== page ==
Wednesday, June 19, 2013

SPACE: 1999—AFTERSHOCK & AWE Review

Entertainment
 SPACE: 1999 — AFTERSHOCK AND AWE
Writer: Andrew E.C. Gaska
Artists: Gray Morrow, Miki, & David Hueso
Publisher:
Archaia Black Label
So, in our neverending quest to take even the most obscure forgotten nostalgic television franchises and milk them for the modern day, Archaia brings to your local comic shops a massive graphic novel: SPACE: 1999—AFTERSHOCK AND AWE.

 Now, I realize that I am literally the only person reading this who even remembers SPACE: 1999, and a lot of my interest in the show was my budding puberty and the presence of the sexy Barbara Bain (of MISSION: IMPOSSIBLE) fame in the cast. However, that being said, the early-to-mid-70s was not particularly notable for high-end sci-fi TV shows. Sure, we had the SIX MILLION DOLLAR MAN/BIONIC WOMAN shows going. We had a quickly cancelled, and pretty lame, PLANET OF THE APES TV show. There was the also the quickly cancelled GEMINI MAN (about a secret agent who could turn invisible). In general, sci fi was not the popular thing it is today. It’s amazing what the appearance of STAR WARS could do in terms of completely shifting the entire paradigm of what the masses crave in popular entertainment. I cannot emphasize enough how difficult it was for the few closet geeks like me out there who were stuck watching chopped-up reruns of STAR TREK and LOST IN SPACE every day to find a fix of something space-related that was actually new!

SPACE: 1999 was from the same guys who brought us a show I used to watch as a wee child called UFO. In fact, it’s almost a kinda sorta sequel to that show. In 1970, they set UFO in 1980. And in the mindset of those days where we had just recently walked on the moon for the first time, I am sure the expectation was that surely we would be regularly jetting in and out of space and battling space aliens right and left by 1980. By 1999, surely we would have moonbases established with humans living and working on the moon as easily as, say, living in Arkansas or something.

 And that was the premise of SPACE: 1999. In 1975, it was set 24 years in the future in the year 1999 and Moonbase Alpha is where our intrepid team of scientists, headed by Doctor Helena Russell (Barbara Bain) and Command John Koenig (Martin Landau), live and perform futuristic experiments. When an unexpected thermonuclear explosion propels the moon out of Earth’s orbit, Moonbase Alpha is hurled along with the runaway moon into deep space. While hurtling through space, they encountered all kinds of bizarre 70’s-style aliens and monstrous threats. They had cool vehicles like the moon buggy and the Eagle space shuttle. For the times, pre-STAR WARS, they were pretty well done. I actually remember drawing the Eagle once, copying it from the SPACE: 1999 comic put out by Charlton Comics at the time.

 Which brings us to this 172-page graphic novel from Archaia. This is a very well done book, and it
is unique. One of the things about SPACE: 1999, the TV series, was that we never really had a peek at Earth. It all took place on Moonbase Alpha. And since, in the pilot episode, the moon was tossed out of orbit there really was no reasonable way for them to explore Earth in terms of stories because for all intents and purposes the relationship between Moonbase Alpha and Earth was forever severed, sSo, we never really got to see how that futuristic society had evolved or what the politics of the time were. We had some hints given, and the show itself did much of what STAR TREK had done in the prior decade and presented morality tales that touched on issues current at the time of the series. And what writer Andrew Gaska does in SPACE: 1999—AFTERSHOCK AND AWE is a three-fold stroke of brilliance. First of all, he tweaks the premise slightly to explain how we can have the events of SPACE: 1999 happen when we still have a moon and no moonbase in 2013. Gaska posits that the world of the series was set in an alternate reality where JFK was never assassinated and the space program progressed much faster and farther than it did in our reality. Secondly, he takes the original Charlton Comics adaptation of the pilot episode, in a story titled “Awe” with remastered art by the late, great Gray Morrow, and reprints that story. And thirdly, he then picks up after that with a story called “Aftershock” that picks up the story on Earth so that the reader can see the aftermath. What happens to the Earth and the people in the days, months, and even years after the moon is torn from its orbit and hurled into deep space?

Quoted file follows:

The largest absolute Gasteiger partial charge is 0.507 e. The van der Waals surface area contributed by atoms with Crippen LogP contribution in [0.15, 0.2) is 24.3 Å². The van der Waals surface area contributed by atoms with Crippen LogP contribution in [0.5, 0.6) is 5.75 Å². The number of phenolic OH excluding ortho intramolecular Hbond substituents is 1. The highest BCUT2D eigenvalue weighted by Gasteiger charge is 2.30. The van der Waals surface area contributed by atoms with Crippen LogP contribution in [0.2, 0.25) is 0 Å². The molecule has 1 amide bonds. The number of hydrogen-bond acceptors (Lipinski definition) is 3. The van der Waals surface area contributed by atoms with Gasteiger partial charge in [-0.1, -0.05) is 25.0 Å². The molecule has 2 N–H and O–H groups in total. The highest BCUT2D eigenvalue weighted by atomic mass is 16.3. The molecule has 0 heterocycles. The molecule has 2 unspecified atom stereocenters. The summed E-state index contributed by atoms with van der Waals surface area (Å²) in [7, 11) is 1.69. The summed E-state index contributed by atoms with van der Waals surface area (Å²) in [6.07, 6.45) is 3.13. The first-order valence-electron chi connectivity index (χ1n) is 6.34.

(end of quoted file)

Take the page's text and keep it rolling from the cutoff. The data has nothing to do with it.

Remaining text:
So is it any good?

 Well, yeah. I think so. I honestly think the adaptation by Gray Morrow is the superior story, but I’m biased since I’m an old-school comics guy with a nostalgic bent. That being said, the new stuff illustrated by Miki and Hueso is also pretty solid storytelling in a more current style. The two styles are not particularly compatible, but they work within this context because of how it is presented. That visual jump in styles from a classic old-school 70’s style of comic art to the more modern digitally enhanced stylings of 2013 comics art adds to my enjoyment.

 I like how the “Aftermath” story breaks it up into focusing on separate characters for each chapter so that the reader gets different perspectives as to the impact of such a cataclysmic effect. This book is solid sci-fi entertainment with a nice tinge of nostalgia. It took me awhile to read, mainly because of the density of the writing in the reprinted adaptation of the TV-series pilot. It’s good, strong sci-fi with enough to satisfy the old-school readers and younger readers if they can get past the 1999 in the title. Give it a try. I think you’ll like it.